As we sat in the pew, I really had no clue as to what rituals of Catholics, but I followed suit and respected their customs to support Peter. Like Jackie Robinson quoted, I’m not concerned with your liking or disliking me…All I ask is that you respect me as a human being.

After so long, Peter stood up to make his eulogy he was afraid to do before. Taking a deep breath for Peter, he began to recite,

“Good evening everyone. I’m glad everyone could come and join us to celebrate Rachael’s life in heaven. Today, I will try with my very being to describe one of the best people I had the privilege to grow up with as a last wish of hers. Rachael Sweet, was many things, a devote wife, a loving mother and the best friend you could ever have asked for. But in my mind, my mother was two things. Sweet and short. And she’s didn’t need my father’s last name to prove that.”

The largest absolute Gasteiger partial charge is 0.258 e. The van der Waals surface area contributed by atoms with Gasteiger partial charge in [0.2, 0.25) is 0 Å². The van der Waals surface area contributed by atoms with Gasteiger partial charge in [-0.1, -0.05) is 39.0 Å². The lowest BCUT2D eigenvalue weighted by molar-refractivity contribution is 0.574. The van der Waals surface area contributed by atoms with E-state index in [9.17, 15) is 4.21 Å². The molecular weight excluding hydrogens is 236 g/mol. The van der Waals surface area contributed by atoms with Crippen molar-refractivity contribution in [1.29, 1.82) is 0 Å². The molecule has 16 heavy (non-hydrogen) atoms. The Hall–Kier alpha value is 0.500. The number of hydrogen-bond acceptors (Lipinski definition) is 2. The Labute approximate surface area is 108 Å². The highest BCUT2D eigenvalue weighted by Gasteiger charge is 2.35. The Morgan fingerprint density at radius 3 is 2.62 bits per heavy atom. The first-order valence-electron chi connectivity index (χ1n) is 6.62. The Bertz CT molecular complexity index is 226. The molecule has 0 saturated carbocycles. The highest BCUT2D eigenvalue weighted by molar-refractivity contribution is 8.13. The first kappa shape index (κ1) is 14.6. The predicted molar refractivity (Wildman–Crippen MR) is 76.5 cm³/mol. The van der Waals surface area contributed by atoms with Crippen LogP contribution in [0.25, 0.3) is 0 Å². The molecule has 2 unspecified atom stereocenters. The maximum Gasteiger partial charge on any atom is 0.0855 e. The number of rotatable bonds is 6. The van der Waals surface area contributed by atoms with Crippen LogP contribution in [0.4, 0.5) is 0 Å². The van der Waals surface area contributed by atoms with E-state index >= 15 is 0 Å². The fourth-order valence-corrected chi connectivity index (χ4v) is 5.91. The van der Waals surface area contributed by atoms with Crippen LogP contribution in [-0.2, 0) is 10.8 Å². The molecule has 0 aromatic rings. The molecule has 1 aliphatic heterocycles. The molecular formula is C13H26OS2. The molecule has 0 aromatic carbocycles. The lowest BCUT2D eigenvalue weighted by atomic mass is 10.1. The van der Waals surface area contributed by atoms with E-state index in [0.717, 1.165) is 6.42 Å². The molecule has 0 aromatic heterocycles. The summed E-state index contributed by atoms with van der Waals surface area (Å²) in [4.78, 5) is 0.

Some people in the pews gave a slight chuckle and Peter shifted uncomfortably. He continued to say, “My mother was sweet, meaning someone who shows compassion. Soft-spoken. Never judged and has an open mind. A kind, thoughtful person that you would like to hang around. My mother embodied the meaning of that word. No matter what she would offer help to any person in need and never expect anything in return. She would go out of her way and do that extra mile to make others happy. And she always put herself second because she had the biggest heart when it came to loving others.”

His voice was starting to lighten up as he continued to say, “And as for the short, yes she was a tiny woman, but I’m not taking this as a literal context. This one woman did so much in a short span. She had always done volunteering for school and church functions, joined and become head of our neighborhood council, she started a historical tour during the Christmas holidays and also helped post and spread the word of any animals that needed a home. Beyond that, she ran a fine home, cherished her husband, made the best meat loaf and raised two children that had always been loved and always been supported in all of our dreams.”